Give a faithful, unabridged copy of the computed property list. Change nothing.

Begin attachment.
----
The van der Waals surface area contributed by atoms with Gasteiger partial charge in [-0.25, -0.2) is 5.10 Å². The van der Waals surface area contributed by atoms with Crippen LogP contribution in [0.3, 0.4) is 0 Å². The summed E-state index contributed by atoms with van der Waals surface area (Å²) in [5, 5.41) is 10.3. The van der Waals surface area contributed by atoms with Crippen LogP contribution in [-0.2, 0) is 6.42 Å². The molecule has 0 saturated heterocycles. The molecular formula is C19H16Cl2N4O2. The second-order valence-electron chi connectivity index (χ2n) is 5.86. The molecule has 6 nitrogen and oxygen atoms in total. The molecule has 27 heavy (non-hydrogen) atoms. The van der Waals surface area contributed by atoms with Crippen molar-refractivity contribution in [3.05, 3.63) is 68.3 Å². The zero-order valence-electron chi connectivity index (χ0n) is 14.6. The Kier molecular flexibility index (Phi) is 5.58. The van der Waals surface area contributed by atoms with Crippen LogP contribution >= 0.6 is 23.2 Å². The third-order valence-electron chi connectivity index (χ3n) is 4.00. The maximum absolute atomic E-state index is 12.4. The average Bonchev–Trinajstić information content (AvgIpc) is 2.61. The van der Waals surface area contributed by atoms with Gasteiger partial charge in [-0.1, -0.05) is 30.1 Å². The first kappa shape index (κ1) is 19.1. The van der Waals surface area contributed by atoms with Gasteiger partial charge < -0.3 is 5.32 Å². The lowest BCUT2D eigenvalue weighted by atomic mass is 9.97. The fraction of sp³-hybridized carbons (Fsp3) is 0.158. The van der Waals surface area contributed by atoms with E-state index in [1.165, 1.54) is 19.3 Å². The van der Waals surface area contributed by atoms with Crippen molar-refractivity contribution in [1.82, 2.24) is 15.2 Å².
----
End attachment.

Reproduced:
The van der Waals surface area contributed by atoms with Gasteiger partial charge in [-0.25, -0.2) is 5.10 Å². The van der Waals surface area contributed by atoms with Crippen LogP contribution in [0.3, 0.4) is 0 Å². The summed E-state index contributed by atoms with van der Waals surface area (Å²) in [5, 5.41) is 10.3. The van der Waals surface area contributed by atoms with Crippen LogP contribution in [-0.2, 0) is 6.42 Å². The molecule has 0 saturated heterocycles. The molecular formula is C19H16Cl2N4O2. The second-order valence-electron chi connectivity index (χ2n) is 5.86. The molecule has 6 nitrogen and oxygen atoms in total. The molecule has 27 heavy (non-hydrogen) atoms. The van der Waals surface area contributed by atoms with Crippen molar-refractivity contribution in [3.05, 3.63) is 68.3 Å². The zero-order valence-electron chi connectivity index (χ0n) is 14.6. The Kier molecular flexibility index (Phi) is 5.58. The van der Waals surface area contributed by atoms with Crippen LogP contribution >= 0.6 is 23.2 Å². The third-order valence-electron chi connectivity index (χ3n) is 4.00. The maximum absolute atomic E-state index is 12.4. The average Bonchev–Trinajstić information content (AvgIpc) is 2.61. The van der Waals surface area contributed by atoms with Gasteiger partial charge in [-0.1, -0.05) is 30.1 Å². The first kappa shape index (κ1) is 19.1. The van der Waals surface area contributed by atoms with Gasteiger partial charge < -0.3 is 5.32 Å². The lowest BCUT2D eigenvalue weighted by atomic mass is 9.97. The fraction of sp³-hybridized carbons (Fsp3) is 0.158. The van der Waals surface area contributed by atoms with E-state index in [1.165, 1.54) is 19.3 Å². The van der Waals surface area contributed by atoms with Crippen molar-refractivity contribution in [1.82, 2.24) is 15.2 Å².